ROBINSON MANEUVER TRAINING CENTER, Ark. —Sixty-four soldiers and airmen from across the country and from allied nations took aim at being the top shot at the 26th annual Armed Forces Skill at Arms Meeting (AFSAM) here April 23-28.
Top marksmen from the United States, Canada, Italy, and the United Kingdom competed shoulder-to-shoulder on four-man teams testing their skills with multiple matches and different weapons systems to include pistols, rifles and shotguns.
The National Guard Marksmanship Training Center hosts the annual training competition to continue emphasis on basic and advanced marksmanship at all levels of the armed forces. The AFSAM, also, helps build working relationships with our allied nations.
“It’s not every day that we get to train with internationals in an International competition,” said Lieutenant Matthew Clancey a marksman from the Canadian Armed Forces shooting team. “So, it’s a great opportunity for us to come to a different environment, see different match conditions, and the way that you handle and use the weapons.”
The range of knowledge found at this high level of competition is as vast and teeming to be tapped into.
“It’s out here that the marksmanship training center pits those top-notch shooters from all the states, military branches and other countries,” said Col. Dennis Humphrey, Director of the National Guard Marksmanship Training Center.
“It’s a privilege,” Clancey said. “They get an an opportunity to train at a level that they otherwise wouldn’t otherwise get to train in their homelands.”
Opportunities to train with our allies is rare, however critical when in a combat situation.
“We operate in a joint environment when we are down range,” Humphrey said. “It’s important that these branches and partner nations get together to build relationships, so you can trust the soldier or airmen to the left and right of you.”
Competitors from other nations also appreciated this opportunity to train in a joint environment.
“Working together gives us exposure to them,” said Clancey. “Talking about the way we use our tactics, the way we use our firearms, and and the different ways that we operate in a combat environment. The cross training and working with other countries at such a professional level allows us to up our game.”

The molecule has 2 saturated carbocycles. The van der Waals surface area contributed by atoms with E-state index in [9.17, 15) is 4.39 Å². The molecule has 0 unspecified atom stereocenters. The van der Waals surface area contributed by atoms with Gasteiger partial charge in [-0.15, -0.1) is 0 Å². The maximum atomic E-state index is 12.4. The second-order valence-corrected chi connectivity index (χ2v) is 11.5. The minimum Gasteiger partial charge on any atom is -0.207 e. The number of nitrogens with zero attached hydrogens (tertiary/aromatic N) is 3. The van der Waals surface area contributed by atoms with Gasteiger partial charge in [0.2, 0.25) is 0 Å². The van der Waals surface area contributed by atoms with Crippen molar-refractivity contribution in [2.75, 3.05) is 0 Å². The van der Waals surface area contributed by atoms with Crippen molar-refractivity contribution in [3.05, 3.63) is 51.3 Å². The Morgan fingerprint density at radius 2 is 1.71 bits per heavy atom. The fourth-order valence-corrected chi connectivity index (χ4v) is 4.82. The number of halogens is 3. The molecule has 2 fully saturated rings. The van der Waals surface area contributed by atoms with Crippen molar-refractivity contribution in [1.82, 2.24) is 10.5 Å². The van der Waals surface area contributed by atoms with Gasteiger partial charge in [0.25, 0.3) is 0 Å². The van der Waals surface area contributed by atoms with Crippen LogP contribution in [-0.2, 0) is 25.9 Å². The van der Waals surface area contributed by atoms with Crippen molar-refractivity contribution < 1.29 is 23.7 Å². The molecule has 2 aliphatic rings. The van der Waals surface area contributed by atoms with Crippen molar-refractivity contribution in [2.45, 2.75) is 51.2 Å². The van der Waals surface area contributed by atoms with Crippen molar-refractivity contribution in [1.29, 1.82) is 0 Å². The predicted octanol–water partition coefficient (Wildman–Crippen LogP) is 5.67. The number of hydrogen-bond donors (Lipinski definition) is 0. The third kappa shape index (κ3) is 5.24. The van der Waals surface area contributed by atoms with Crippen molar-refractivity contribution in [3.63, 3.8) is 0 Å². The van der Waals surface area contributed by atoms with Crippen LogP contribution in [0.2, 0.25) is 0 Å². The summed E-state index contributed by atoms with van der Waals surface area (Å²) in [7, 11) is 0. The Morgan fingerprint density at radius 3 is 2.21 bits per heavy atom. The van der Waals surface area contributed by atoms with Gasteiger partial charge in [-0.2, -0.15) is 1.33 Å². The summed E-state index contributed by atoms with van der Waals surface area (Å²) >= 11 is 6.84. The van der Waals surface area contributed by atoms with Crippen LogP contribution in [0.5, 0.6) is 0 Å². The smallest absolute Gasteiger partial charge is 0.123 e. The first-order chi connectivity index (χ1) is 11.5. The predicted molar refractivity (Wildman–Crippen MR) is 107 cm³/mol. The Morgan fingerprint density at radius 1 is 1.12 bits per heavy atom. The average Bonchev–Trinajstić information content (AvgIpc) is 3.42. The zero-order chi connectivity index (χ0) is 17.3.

Competitors and coaches worked their way through a variety of matches that challenged every shooter from veteran to newcomer.
“When you see the level of competitors out here, the Americans and Canadian, they are taking it proper seriously, it does get a little nerve racking,” Daniel Jenkins, a marksman with the United Kingdom Royal Air Force Regiment shooting team, and first time competitor in the AFSAM.
Long days on the range and thousands of rounds expended, all the marksmen came together to find out who were the top shooters.
Champion: Senior Master Sgt. Edward Altmeyer, U.S. All Guard Team Alpha, combined score of 1375 17x’s
Overall 2nd place: Sgt. Justus Densmore, U.S. All Guard Team Alpha, combined score of 1371 13 x’s
Overall 3rd place: Sgt. Brandon Swanson, U.S. All Guard Team Bravo, combined score 1350 18 x’s
Champion: Corporal Michael Aube, Canadian Armed Forces, combined score of 837 with 8x’s
2nd place: Corporal Jean Fancois Doucet, Canadian Armed Forces, combined score of 818 with 5 x’s
3rd place: Sgt. David Fenwick, British Army Reserve Operational Shooting Team, combined score of 815 5x’s
Champion: Senior Master Sgt. Edward Altmeyer, U.S. All Guard Team Alpha, combined score of 767 13 x’s
2nd place: Sgt. Justus Densmore, U.S. All Guard Team Alpha, combined score of 759 11 x’s
3rd place: Sgt. Brandon Swanson, U.S. All Guard Team Bravo, combined score of 739, 10 x’s
Overall Team Rifle
Champion: Canadian Armed Forces Team Alpha (Cpl. Michael Aube, Cpl. Jean-Francois Doucet, Cpl. Jonathan Palmer, Cpl. Matheu Valcour) combined score of 2444
2nd place: Canadian Armed Forces Team Bravo (Warrant Officer Luke Foster, Sgt. Jesse Hall, Cpl. John Herriot, Cpl. William Rayment) combined score of 2213
3rd place: U.K. British Army Reserve Operational Shooting Team Red (Maj. Michael Oliver, Sgt. David Fenwick, Cpl. James Deville, Cpl. Lisa Ingram) combined score of 2204
Overall Team Pistol
Champion: U.S. All Guard Team Alpha (Sr. Master Sgt. Edward Altmeyer, Pennsylvania. NG; Staff Sgt. Michael Richey, Missouri NG; Staff Sgt. Jacob Blount, Illinois NG; Sgt. Justus Densmore, Texas NG) combined score of 3031
2nd place: U.S. All Guard Team Bravo (1st Lt. Garrett Miller, Pennsylvania. NG; Sgt. 1st Class Paul Deugan, Iowa NG; Sgt. 1st Class David Keenom, Tennessee NG; Sgt. Brandon Swanson, Wisconsin NG) combined score of 2981
3rd place: U.S. Army Reserve Team Blue (Lt. Col. Scott Klawon, New York; Master Sgt. Lance Espinosa, Washington; Staff Sgt. Chris Kizanis, Idaho; Sgt. Benjamin Mercer, Arkansas) combined score of 2728
For the full results, and more information about AFSAM and the NGMTC visit ngmtc.wordpress.com.
Take a look at the video link below to view some of the training conducted at this year’s AFSAM Championships. Also, for more information about getting involved, contact Maj. Dwayne Page 501-212-4531 or visit us on the web at https://ngmtc.wordpress.com.